Galium verum

Bedstraw Family [Rubiaceae]  

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31st July 2011, Moses Gate Country Park, Gtr m/cr. Photo: © RWD
Inhabiting dry grassland.

Photo: © RWD
Spreads widely in suitable habitats such as dry grasslands, especially if they are on lime. Grows up to 1m high, but usually only half that height.

11th July, Cumbria Coastal Way, Cark. Photo: © RWD
The fuzziness of the yellow flowers resemble those of the garden variety of Lady's-Mantle (but the leaves are totally different.

6th July 2005, Tyldesley Loop Lines, Walkden, Manchester. Photo: © RWD
A fuzzy frothy foam of yellow flowers, reminiscent of the frothiness of those of Meadowsweet

7th July 2006, Winder, Howgill Fells, Sedburgh, Cumbria. Photo: © RWD

10th Aug 2012, Tideswell, White Peaks, Derbyshire. Photo: © RWD

19th Aug 2009, King William Hill, Breton, Derbys. Photo: © RWD
Bright yellow 4-petalled flowers with four at first yellow but turning brown stamens.

6th July 2005, Tyldesley Loop Lines, Walkden, Manchester. Photo: © RWD
Unopened flowers are spherical yellow blobs. The stems are square.

1st July 2014, above Hartington, White Peaks, Derbyshire. Photo: © RWD
The petals are cross-shaped, straight sided, narrow and with 45° mitred ends. The stamens are yellow and inhabit the spaces between the petals. Pollen is concolorous with the petals.

15th July, King William Hill, Breton, Derbys. Photo: © RWD
The narrow linear leaves are in whorls of (nominally) six but up to 8-12. Each terminates with a minute spike. The stems and upper leaf surfaces have very short downy hairs.

Hybridizes with: Hedge Bedstraw (Galium album) to produce Galium × pomeranicum

There is a common variation of Lady's Bedstraw sometimes called Galium verum ssp. maritimum which grows on cliff tops and maritime sand dunes.

Some similarities to : Crosswort, another member of the bedstraw family but which has only pale yellow flowers and its stems have a cross-section in the shape of 4-semi-circles, and with much wider leaves in whorls of only four rather than eight or so of Lady's Bedstraw.

Habitat: likes dry grassland, especially on lime.


The roots of this plant yield a red to pink dye, whereas the stems and tops yield a yellow dye. The dyes involved are Alizarin, Purpurin, Xanthopurpurin, and Pseudopurpurin, all of which are anthraquinoid dyes. All four here are also found in the roots of Madder, which belongs to the same Bedstraw Family.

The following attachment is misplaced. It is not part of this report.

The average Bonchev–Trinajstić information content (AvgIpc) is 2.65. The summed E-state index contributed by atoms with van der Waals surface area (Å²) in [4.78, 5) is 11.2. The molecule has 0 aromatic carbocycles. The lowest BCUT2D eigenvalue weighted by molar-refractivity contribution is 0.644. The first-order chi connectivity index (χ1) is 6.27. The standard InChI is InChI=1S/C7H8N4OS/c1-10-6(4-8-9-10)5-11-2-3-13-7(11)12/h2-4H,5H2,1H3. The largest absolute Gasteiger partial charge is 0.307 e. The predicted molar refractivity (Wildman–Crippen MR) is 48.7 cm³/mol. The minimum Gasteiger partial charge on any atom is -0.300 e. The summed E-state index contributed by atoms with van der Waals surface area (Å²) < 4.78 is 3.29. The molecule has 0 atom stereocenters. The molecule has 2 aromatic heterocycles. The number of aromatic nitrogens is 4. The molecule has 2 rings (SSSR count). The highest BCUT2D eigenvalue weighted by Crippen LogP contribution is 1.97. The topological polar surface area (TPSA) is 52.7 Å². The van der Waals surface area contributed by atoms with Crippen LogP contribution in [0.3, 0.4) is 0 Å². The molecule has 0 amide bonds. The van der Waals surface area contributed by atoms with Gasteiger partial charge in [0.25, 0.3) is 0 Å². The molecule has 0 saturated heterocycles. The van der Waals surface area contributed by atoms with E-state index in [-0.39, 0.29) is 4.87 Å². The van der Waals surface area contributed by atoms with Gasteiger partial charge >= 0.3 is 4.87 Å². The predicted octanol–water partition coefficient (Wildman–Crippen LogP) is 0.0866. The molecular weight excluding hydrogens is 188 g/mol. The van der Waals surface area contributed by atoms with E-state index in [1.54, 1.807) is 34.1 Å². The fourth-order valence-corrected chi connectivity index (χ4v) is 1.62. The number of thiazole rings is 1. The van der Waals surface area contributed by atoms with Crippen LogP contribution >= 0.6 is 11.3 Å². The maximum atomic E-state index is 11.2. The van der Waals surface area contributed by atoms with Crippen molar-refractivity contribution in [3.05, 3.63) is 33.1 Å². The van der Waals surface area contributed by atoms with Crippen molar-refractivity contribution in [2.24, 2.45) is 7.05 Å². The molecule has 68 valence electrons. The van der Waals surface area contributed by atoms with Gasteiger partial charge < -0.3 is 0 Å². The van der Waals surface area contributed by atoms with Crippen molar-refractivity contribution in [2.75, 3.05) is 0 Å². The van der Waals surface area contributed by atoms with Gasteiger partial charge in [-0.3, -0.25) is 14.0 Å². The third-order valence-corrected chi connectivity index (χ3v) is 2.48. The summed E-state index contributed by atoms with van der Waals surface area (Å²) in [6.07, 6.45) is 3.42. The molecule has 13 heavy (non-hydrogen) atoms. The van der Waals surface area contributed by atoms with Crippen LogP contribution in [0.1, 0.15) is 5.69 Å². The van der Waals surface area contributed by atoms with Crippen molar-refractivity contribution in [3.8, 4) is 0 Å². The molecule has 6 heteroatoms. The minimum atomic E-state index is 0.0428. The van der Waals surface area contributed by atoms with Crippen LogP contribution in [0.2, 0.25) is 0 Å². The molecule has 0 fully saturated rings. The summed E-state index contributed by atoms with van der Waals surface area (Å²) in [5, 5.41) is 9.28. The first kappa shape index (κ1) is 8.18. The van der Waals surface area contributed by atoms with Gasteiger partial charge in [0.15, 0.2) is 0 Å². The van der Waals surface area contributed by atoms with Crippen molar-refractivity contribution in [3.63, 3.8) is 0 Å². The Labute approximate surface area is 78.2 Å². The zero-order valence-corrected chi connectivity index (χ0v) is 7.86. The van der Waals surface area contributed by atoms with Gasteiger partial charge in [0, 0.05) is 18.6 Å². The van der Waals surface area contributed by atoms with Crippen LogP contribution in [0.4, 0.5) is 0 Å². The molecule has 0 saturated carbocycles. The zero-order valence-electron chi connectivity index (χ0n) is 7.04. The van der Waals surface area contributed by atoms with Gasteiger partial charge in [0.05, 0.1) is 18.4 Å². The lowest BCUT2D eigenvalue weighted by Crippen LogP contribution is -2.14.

Alizarin, aka 1,2-dihydroxyanthraquinone, is an important red dye which is found in the roots of the Madder plant. There are many artificial derivatives of Alizarin used commercially as dyes. It is used in the manufacture of other dyes such as Rose madder (which contains Alizarin and Purpurin) and Alizarin crimson.

Purpurin, a reddish dye, also occurs in the root of the Madder plant, although it appears to form during storage.

Xanthopurpurin, aka 1,3-Dihydroxanthaquinone, is another reddish dye. Like many similar dyes, it has a purgative effect if ingested. There are 10 structural isomers of Xanthopurpurin, not necessarily all naturally occurring. Its name suggests it is coloured both yellow and purple, which for a subtractive dye, would make it a near-black! However, it does not exhibit both colours at the same time, but is instead yellow in acidic baths and red surrounded by alkaline solution.

Pseudopurpurin is a monocarboxyl derivative of purpurin, and is also present in Madder to a greater or lesser extent, depending upon the amount of lime in the soil, the more lime, the less pseudopurpurin.

Rubiadin, a naturally occurring dihydroxy quinone found within Lady's Bedstraw, is a potent anti-oxidant and is hepatoprotective, helping prevent deterioration of the liver. It crystallizes as slender yellow plates and is a yellow dye.

Although Lucidin is also a hydroxy quinone that is found within this plant, it is possible that it is colourless, hence the root 'lucid' within the name.

All of these naturally occurring dyes will probably occur within the plant as their glycosides. If consumed, they possess laxative and diuretic effects.


When crushed, Lady's Bedstraw smells of new-mown hay due to the presence of coumarin, a benzopyrone, which is also present in the non-native Bison-grass (sometimes known as Buffalo grass) a single blade of which is put into a bottle of Dubrowka, a Polish Vodka, where it acts as a flavouring agent. The flowers themselves, like those of Crosswort, smell of honey. It is used in perfume.

Coumarin is present in a number of plants belonging to the Bedstraw family including Woodruff. It is also present in Sweet Grass, Cinnamon and Lavender. A number of pharmaceuticals based upon dimers of coumarin are used as anti-coagulants in the bloodstream; agents such as Warfarin and Phenprocoumon. Because of their ability to prevent blood clotting, they have been used as rat poisons where the vermin die from continual internal bleeding. Because of this propensity for internal bleeding in those taking the drug, it has to be prescribed with great care.

A related compound to Coumarin called Coumarin-3-Carboxylic Acid is used as a light-sensitizer in Xerographic copying of documents. The dimers of another related compound, 4-hydroxy coumarin are used as blood anti-coagulants, such as Warfarin and DiCoumarol. Dicoumarol occurs as a fermentation product of rotting Sweet Clover by the action of a mycotoxin.

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Galium verum

Bedstraw Family [Rubiaceae]  

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